TV industry still thrilled to make it through to next week

From ‘Ireland’s Got Talent’ to ‘The Apprentice’, elimination formats are going nowhere

Mollie King and her dance partner AJ Pritchard take part in a dress rehearsal before the live show of the BBC1 dance contest ‘Strictly Come Dancing’. Photograph: Kieron McCarron/BBC/PA Wire

Mollie King and her dance partner AJ Pritchard take part in a dress rehearsal before the live show of the BBC1 dance contest ‘Strictly Come Dancing’. Photograph: Kieron McCarron/BBC/PA Wire

 

It’s October, the days are shortening and the television people are getting serious about entertainment again: Strictly Come Dancing has waltzed back into my life, I’m on the cusp of submitting to the 187th run of The Apprentice and last weekend saw the genuinely inspiring finale of one of the best things on TV this year, Astronauts: Do You Have What it Takes?

These three BBC programmes, featuring the mixed-ability skills of heat-seeking celebrities, would-be “founders” and the kind of superhumans who stand a chance of being recruited by Nasa, are all quite different, but each one adheres to the industry’s much-cherished elimination format. Every week, at least one participant gets booted out of the process.

It doesn’t matter if that process is dancing a quickstep to Last Nite by the Strokes, selling someone else’s granny to avoid the bitter recriminations of the “losers’ cafe” or coping with tests where Chris Hadfield turns off your oxygen supply (Astronauts was on fire). The principle is the same: people who want to win at life are prepared to risk failing in public along the way.

So in the new year, RTÉ will shimmy into the second series of Dancing with the Stars, while TV3 will unleash the first outing for Ireland’s Got Talent. Both are elimination formats with public votes, the key difference between the two being that DWTS is technically a celebrity not a “civilian” affair, while Ireland’s Got Talent is an exercise in star discovery.

At TV3’s recent season launch event at the National Concert Hall, Ireland’s Got Talent was both the big reveal and worst kept secret. It is equally more of the Cowellite same and the kind of enterprise that TV3 Group couldn’t afford before Virgin Media came along and bought the broadcaster.

Halo effect

Ireland’s Got Talent represents a calculated roll of the dice for TV3 director of programming Bill Malone, not least because its run will coincide with TV3’s properly big play, the Six Nations rugby tournament. It is part of TV3’s “Super Bowl” approach, the hope being that the rugby will have a “halo effect” on the rest of its schedule, bringing in more viewers to key peak-time slots in an increasingly cut-throat television market where every cent of advertising counts.

But while the BBC and ITV wage bloody ratings war each week with the overlapping scheduling of Strictly and The X Factor, with ITV coming off the worse, there wasn’t a chance in television hell that TV3 would try to do the same.

As the DWTS two-hour fake tan-fest bids to distract viewers from their Sunday night fear, Ireland’s Got Talent will be safely installed on Saturday nights. From TV3’s perspective, it doesn’t make sense to invest in programming only to put it directly up against a rival with a bigger budget, more established audience loyalty and greater cross-promotion power.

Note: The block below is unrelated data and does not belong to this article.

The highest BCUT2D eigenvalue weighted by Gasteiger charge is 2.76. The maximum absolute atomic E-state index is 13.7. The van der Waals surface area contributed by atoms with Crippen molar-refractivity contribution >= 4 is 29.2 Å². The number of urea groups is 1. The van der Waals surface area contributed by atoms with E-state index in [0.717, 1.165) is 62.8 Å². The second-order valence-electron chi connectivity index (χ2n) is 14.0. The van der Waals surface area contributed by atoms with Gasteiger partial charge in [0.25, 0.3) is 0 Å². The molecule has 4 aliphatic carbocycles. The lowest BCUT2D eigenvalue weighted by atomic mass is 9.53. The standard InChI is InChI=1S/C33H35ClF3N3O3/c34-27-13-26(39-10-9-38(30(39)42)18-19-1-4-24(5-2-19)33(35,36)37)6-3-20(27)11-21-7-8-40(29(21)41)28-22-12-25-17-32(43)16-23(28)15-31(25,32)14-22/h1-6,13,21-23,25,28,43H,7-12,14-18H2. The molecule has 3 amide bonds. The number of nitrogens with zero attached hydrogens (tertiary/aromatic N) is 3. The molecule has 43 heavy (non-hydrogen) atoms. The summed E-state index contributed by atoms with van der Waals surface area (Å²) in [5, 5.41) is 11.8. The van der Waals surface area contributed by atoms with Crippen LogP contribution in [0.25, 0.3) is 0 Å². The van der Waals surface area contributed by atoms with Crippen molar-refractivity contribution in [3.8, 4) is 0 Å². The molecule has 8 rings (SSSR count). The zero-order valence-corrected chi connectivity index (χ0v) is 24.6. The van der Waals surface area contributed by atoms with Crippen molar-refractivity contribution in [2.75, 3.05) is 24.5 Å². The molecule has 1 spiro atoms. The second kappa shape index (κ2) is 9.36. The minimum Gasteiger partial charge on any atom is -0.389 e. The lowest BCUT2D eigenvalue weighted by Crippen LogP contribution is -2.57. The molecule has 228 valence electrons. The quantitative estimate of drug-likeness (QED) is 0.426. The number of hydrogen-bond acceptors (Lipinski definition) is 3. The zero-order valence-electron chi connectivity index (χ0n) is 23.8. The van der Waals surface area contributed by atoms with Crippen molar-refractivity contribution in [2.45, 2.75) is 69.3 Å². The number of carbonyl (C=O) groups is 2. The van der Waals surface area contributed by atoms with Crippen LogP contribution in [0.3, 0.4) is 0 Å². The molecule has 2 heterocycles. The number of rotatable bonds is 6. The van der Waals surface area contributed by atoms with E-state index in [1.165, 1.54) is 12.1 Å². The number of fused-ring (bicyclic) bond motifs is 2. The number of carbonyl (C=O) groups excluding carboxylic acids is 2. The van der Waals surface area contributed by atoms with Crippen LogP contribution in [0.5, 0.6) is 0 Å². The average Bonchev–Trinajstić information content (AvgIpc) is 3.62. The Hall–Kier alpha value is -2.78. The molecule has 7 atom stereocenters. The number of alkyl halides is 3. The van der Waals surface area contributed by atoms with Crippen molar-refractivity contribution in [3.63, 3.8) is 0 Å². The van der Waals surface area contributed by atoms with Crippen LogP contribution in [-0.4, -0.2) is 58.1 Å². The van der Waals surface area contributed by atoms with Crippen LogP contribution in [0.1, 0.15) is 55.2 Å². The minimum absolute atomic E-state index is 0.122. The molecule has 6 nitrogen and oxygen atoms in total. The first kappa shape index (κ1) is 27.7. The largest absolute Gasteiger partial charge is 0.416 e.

Meanwhile, RTÉ’s budget for the first series of Dancing with the Stars, the international name for the Strictly format, was about a fifth of the BBC original, and yet it could still be characterised as a glitzy gamble for the broadcaster and for Adrian Lynch, the executive who made the call to do the show.

The former RTÉ One controller, recently appointed to the executive board-level role of director of audience, channels and marketing, needed DWTS to improve upon the ratings and audience share performance of its cheaper predecessor, The Voice of Ireland, or else there would have been murder on the Ardmore Film Factory dancefloor. Having managed this, the pressure is on for a repeat performance. Indeed, the show, which began contestant casting over the summer, will be hoping to build on its debut come 2018.

Elimination formats, which can apply to everything from shaky-cam “reality” series to shiny floor talent contests, are not new. They’re one of the few things from the 1990s we’ve got left. The accusations levied against broadcasters – that they get too fond, too quickly, of playing it safe, and run good ideas into the ground – are not without merit. And yet it is entirely logical for linear television channels, fighting valiantly for attention, to pursue these formats harder than ever.

‘Talkability’ factor

Sky 1 is getting in on the act this Friday, launching Sing: Ultimate A Cappella, which sounds like a threat of some kind. The Cat Deeley-hosted show, the first of its ilk for Sky in quite a while, is liable to being drowned out by groans of “Oh no, not another singing competition”. But Sky, which calls these shows “competitive elimination whittles”, has been open and upfront about why it has commissioned it into close-harmony life: it’s the “talkability” factor writ large.

To get hashtagged to death on social media, the analytics prove that nothing on TV beats the shows that conclude in someone, or a bunch of people, being reduced to tears, while everyone else perfects their deep sighs of relief and sympathetic hugs.

As long as this holds true, and the flops can be glossed over, broadcasters are going to keep repeating the same tricks. The purest ambition will lie not in their commissioning choices, but behind the flashing eyes of the contestants who bravely / foolishly take part.

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